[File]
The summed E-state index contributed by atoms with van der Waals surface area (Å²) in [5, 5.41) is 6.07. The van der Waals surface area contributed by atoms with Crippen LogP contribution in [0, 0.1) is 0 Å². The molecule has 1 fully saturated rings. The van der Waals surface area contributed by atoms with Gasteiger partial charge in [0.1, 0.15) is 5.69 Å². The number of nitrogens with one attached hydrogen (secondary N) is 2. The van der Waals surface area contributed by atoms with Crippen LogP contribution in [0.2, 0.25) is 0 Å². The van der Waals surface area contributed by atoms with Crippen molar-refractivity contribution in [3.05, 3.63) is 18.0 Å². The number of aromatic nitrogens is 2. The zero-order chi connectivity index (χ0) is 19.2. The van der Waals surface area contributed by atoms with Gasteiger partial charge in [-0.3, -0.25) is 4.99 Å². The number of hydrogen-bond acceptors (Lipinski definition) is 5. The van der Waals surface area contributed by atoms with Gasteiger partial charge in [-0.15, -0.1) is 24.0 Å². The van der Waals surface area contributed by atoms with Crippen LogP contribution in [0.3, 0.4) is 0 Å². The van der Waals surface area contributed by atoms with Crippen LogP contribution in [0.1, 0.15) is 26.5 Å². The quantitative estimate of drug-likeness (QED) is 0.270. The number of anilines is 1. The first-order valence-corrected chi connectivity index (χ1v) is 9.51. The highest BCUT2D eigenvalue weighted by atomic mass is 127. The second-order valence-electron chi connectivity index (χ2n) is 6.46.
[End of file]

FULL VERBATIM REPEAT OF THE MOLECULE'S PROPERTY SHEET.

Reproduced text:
The summed E-state index contributed by atoms with van der Waals surface area (Å²) in [5, 5.41) is 6.07. The van der Waals surface area contributed by atoms with Crippen LogP contribution in [0, 0.1) is 0 Å². The molecule has 1 fully saturated rings. The van der Waals surface area contributed by atoms with Gasteiger partial charge in [0.1, 0.15) is 5.69 Å². The number of nitrogens with one attached hydrogen (secondary N) is 2. The van der Waals surface area contributed by atoms with Crippen LogP contribution in [0.2, 0.25) is 0 Å². The van der Waals surface area contributed by atoms with Crippen molar-refractivity contribution in [3.05, 3.63) is 18.0 Å². The number of aromatic nitrogens is 2. The zero-order chi connectivity index (χ0) is 19.2. The van der Waals surface area contributed by atoms with Gasteiger partial charge in [-0.3, -0.25) is 4.99 Å². The number of hydrogen-bond acceptors (Lipinski definition) is 5. The van der Waals surface area contributed by atoms with Gasteiger partial charge in [-0.15, -0.1) is 24.0 Å². The van der Waals surface area contributed by atoms with Crippen LogP contribution in [0.3, 0.4) is 0 Å². The van der Waals surface area contributed by atoms with Crippen LogP contribution in [0.1, 0.15) is 26.5 Å². The quantitative estimate of drug-likeness (QED) is 0.270. The number of anilines is 1. The first-order valence-corrected chi connectivity index (χ1v) is 9.51. The highest BCUT2D eigenvalue weighted by atomic mass is 127. The second-order valence-electron chi connectivity index (χ2n) is 6.46.